Menu
Allianz and Afloat - Supporting Irish Boating

Ireland's sailing, boating & maritime magazine

In association with ISA Logo Irish Sailing

Displaying items by tag: Donegal

Anglers in Donegal and Tyrone fear a recent bogslide near Ballybofey has made an important salmon river uninhabitable for fish.

Footage of the peat slippage on Mourne Beg at the Donegal/Tyrone border, which went viral on social media over the weekend, shows some of the thousands of tonnes of bogland that slid into the River Derg system.

And according to BreakingNews.ie, a local angling representative said one dead fish had already been found ahead of more they expect to discover in the coming days.

The Loughs Agency said its staff are “evaluating the environmental effect” of the incident along with Donegal County Council and other agencies.

Published in Angling

Two surfers in west Donegal recently made a remarkable discovery in the form of a time capsule from a Russian polar expedition.

As RTÉ News reports, Conor McClory and Sophie Curran initially believed the metal canister they found on the shoreline at Cnoc Fola might be some kind of explosive device.

But upon translating the text etched on its site, they were relieved to find it was safe to open — and it revealed a treasure trove of details about a voyage on board a Russian icebreaker in the Arctic in 2018.

It also included a prediction written in English that it would be a long time before the capsule was discovered, having been placed in Arctic ice.

But it took just over two years for the canister to reach Ireland’s North West Coast nearly 4,000km away.

RTÉ News has more on the story HERE.

Published in Coastal Notes
Tagged under

A surfer from Northern Ireland got more than he bargained for when he was chased by a pod of killer whales off Donegal last week.

As the News Letter reports, Derry man Ryan Vail was catching waves off Culdaff on the Inishowen Peninsula last Friday (11 September) when he found himself surrounded by the orca pod consisting of two adults and three juveniles.

Orcas are a rare sight in Irish inshore waters, but the marine wildlife are no strangers to Donegal.

A pod resident in western Scotland has been spotted in Lough Swilly before, and more recently in Strangford Lough, but it has not calved in many years — suggesting these visitors may come from elsewhere.

“I’m well used to the water and have seen basking sharks, dolphins and porpoises, so I knew it definitely wasn’t one of them,” Ryan said.

“I knew what I was looking at, so I also knew I shouldn’t be this close! So, there was a wee bit of panic.”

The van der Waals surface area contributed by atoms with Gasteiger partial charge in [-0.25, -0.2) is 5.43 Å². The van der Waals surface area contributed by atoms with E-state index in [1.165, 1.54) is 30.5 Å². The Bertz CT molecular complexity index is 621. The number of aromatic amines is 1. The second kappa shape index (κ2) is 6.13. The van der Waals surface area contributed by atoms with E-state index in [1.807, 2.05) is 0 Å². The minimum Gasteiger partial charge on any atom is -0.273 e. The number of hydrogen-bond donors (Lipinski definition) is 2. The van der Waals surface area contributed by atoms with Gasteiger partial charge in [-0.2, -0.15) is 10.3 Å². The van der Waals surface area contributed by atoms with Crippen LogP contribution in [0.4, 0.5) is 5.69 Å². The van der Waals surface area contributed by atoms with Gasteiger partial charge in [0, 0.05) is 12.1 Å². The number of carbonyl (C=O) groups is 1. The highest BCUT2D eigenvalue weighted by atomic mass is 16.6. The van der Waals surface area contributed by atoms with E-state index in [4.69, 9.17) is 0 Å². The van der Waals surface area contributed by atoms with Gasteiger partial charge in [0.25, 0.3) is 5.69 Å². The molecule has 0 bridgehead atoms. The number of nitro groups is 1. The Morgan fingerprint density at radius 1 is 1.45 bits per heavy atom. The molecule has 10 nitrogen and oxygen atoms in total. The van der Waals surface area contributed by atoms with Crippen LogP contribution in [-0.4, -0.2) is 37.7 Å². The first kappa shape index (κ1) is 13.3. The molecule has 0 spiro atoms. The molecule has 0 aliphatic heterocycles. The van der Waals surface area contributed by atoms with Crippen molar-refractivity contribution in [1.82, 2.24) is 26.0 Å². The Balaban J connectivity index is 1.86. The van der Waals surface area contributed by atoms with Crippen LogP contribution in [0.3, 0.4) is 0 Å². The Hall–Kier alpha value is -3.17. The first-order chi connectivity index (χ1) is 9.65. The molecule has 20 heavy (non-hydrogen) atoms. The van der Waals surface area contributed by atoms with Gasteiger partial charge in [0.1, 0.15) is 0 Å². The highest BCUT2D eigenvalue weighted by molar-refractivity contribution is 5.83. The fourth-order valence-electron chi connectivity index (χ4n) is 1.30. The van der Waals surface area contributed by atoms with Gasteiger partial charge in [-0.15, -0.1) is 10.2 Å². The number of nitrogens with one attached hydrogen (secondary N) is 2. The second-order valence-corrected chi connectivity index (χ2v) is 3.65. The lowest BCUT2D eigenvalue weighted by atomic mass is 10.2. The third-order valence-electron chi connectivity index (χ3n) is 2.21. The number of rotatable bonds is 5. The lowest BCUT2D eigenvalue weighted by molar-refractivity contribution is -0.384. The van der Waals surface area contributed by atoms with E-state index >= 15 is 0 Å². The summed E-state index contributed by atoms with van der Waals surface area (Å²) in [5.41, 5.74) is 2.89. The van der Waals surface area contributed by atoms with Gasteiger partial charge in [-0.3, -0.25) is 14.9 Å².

And that panic only grew when one of the smaller orcas — “the size of a Transit van” — made an aggressive dash for Ryan on his board.

The News Letter has more on the story HERE.

Published in Surfing
Tagged under

The Irish Whale and Dolphin Group has conformed the first validated sighting of a fin whale off Co Donegal.

Liz Morrow captured images of the solo large whale in Donegal Bay off Slieve League earlier this month, estimating it to be around 18 metres in length.

Fin whales are a common occurrence in Ireland’s South West and the Celtic Sea, but have never before been spotted in the inshore waters of the colder North West.

However, with the later sighting of a humpback whale breaching off Malin Beg, it could be a sign that larger marine wildlife are exploring new territory north of Sligo.

“Any large whales that simply look too large to be a minke or humpback and produce a powerful columnar ‘blow’ on surfacing, should be considered as likely candidates,” the IWDG suggests.

“They will often be accompanied by common dolphins who hunt the same sprat and herring shoals and they never lift their tails before diving.”

Suspected fin whales are best approached from the right side and photographed at the head and rostrum “which should reveal the diagnostic lower white right jaw”.

Published in Marine Wildlife
Tagged under

It has emerged that the deadly mass stranding of bottlenose whales in Donegal was preceded by two live strandings in the Faroe Islands two days prior.

And it’s led experts at the Irish Whale and Dolphin Group (IWDG) to suggest the marine wildlife incidents might be linked and “part of a much wider event”.

The group adds that images of two Northern bottlenose whales — of the same species that died in Donegal — were captured the next day in Scotland as far inshore as Greenock Harbour, on the Clyde west of Glasgow.

More recently, two of the deep water cetaceans have been seen in the North Sea off Norfolk, and two others were spotted at the Netherlands’ Eastern Scheldt.

“Clearly something is happening to this group of whales we know so little about,” the IWDG says, adding that the situation also “demonstrates the need for a response protocol” for similar strandings in Ireland.

Published in Marine Wildlife

Specialists from Queen’s University Belfast are Donegal bound this week on a mission to help preserve the legend of Bád Eddie, as the Belfast Telegraph reports.

The decaying wreck of the fishing boat has become an iconic part of the coastal landscape in Bunbeg in the years since it came ashore in 1977, with a haunting quality that’s featured on record covers and in fashion magazines.

But after more than 40 years, the rotting wooden frame is in danger of falling apart — and a community group has launched a fundraising campaign to support its replacement with a replica.

As part of this effort there has been a concert featuring local musicians such as Clannad singer Moya Brennan, while an auction of paintings of the iconic wreck is hoped to raise thousands more.

Meanwhile, the team from Queen’s will be capturing highly detailed 3D images of the existing structure before it’s lost forever.

The Belfast Telegraph has more on the story HERE.

Published in Coastal Notes
Tagged under

Independent.ie reports that a major search and rescue operation was launched last night (Wednesday 26 August) for a sea angler on the Kerry coast.

The man reportedly fell into the water while fishing at Kerry Head.